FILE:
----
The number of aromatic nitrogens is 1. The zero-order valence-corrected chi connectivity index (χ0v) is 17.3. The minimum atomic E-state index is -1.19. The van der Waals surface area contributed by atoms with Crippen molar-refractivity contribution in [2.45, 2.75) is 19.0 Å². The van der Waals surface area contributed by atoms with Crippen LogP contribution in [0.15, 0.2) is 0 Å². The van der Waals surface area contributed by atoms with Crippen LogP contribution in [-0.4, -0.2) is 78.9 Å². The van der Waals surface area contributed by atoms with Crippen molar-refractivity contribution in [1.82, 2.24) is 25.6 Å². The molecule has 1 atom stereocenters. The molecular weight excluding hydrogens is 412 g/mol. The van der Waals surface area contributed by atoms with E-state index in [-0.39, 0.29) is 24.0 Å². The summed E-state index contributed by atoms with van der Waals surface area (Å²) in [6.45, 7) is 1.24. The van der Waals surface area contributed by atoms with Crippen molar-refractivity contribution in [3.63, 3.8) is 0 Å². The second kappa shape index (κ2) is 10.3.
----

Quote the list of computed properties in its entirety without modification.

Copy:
The number of aromatic nitrogens is 1. The zero-order valence-corrected chi connectivity index (χ0v) is 17.3. The minimum atomic E-state index is -1.19. The van der Waals surface area contributed by atoms with Crippen molar-refractivity contribution in [2.45, 2.75) is 19.0 Å². The van der Waals surface area contributed by atoms with Crippen LogP contribution in [0.15, 0.2) is 0 Å². The van der Waals surface area contributed by atoms with Crippen LogP contribution in [-0.4, -0.2) is 78.9 Å². The van der Waals surface area contributed by atoms with Crippen molar-refractivity contribution in [1.82, 2.24) is 25.6 Å². The molecule has 1 atom stereocenters. The molecular weight excluding hydrogens is 412 g/mol. The van der Waals surface area contributed by atoms with E-state index in [-0.39, 0.29) is 24.0 Å². The summed E-state index contributed by atoms with van der Waals surface area (Å²) in [6.45, 7) is 1.24. The van der Waals surface area contributed by atoms with Crippen molar-refractivity contribution in [3.63, 3.8) is 0 Å². The second kappa shape index (κ2) is 10.3.